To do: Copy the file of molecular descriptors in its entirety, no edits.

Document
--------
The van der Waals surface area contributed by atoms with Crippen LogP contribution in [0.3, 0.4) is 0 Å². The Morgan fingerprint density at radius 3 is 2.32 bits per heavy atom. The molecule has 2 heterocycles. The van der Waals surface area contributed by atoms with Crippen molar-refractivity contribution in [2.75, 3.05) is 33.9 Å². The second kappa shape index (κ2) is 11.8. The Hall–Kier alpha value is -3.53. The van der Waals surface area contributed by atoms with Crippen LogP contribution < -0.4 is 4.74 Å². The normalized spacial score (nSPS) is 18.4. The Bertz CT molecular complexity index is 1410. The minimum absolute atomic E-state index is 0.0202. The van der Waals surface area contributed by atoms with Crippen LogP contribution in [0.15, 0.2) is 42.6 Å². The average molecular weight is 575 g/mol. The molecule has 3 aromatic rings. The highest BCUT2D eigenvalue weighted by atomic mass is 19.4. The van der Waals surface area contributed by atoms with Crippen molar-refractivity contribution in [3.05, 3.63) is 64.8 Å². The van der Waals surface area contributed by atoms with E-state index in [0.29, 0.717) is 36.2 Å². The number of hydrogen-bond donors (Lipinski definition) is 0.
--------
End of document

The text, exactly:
The van der Waals surface area contributed by atoms with Crippen LogP contribution in [0.3, 0.4) is 0 Å². The Morgan fingerprint density at radius 3 is 2.32 bits per heavy atom. The molecule has 2 heterocycles. The van der Waals surface area contributed by atoms with Crippen molar-refractivity contribution in [2.75, 3.05) is 33.9 Å². The second kappa shape index (κ2) is 11.8. The Hall–Kier alpha value is -3.53. The van der Waals surface area contributed by atoms with Crippen LogP contribution < -0.4 is 4.74 Å². The normalized spacial score (nSPS) is 18.4. The Bertz CT molecular complexity index is 1410. The minimum absolute atomic E-state index is 0.0202. The van der Waals surface area contributed by atoms with Crippen LogP contribution in [0.15, 0.2) is 42.6 Å². The average molecular weight is 575 g/mol. The molecule has 3 aromatic rings. The highest BCUT2D eigenvalue weighted by atomic mass is 19.4. The van der Waals surface area contributed by atoms with Crippen molar-refractivity contribution in [3.05, 3.63) is 64.8 Å². The van der Waals surface area contributed by atoms with E-state index in [0.29, 0.717) is 36.2 Å². The number of hydrogen-bond donors (Lipinski definition) is 0.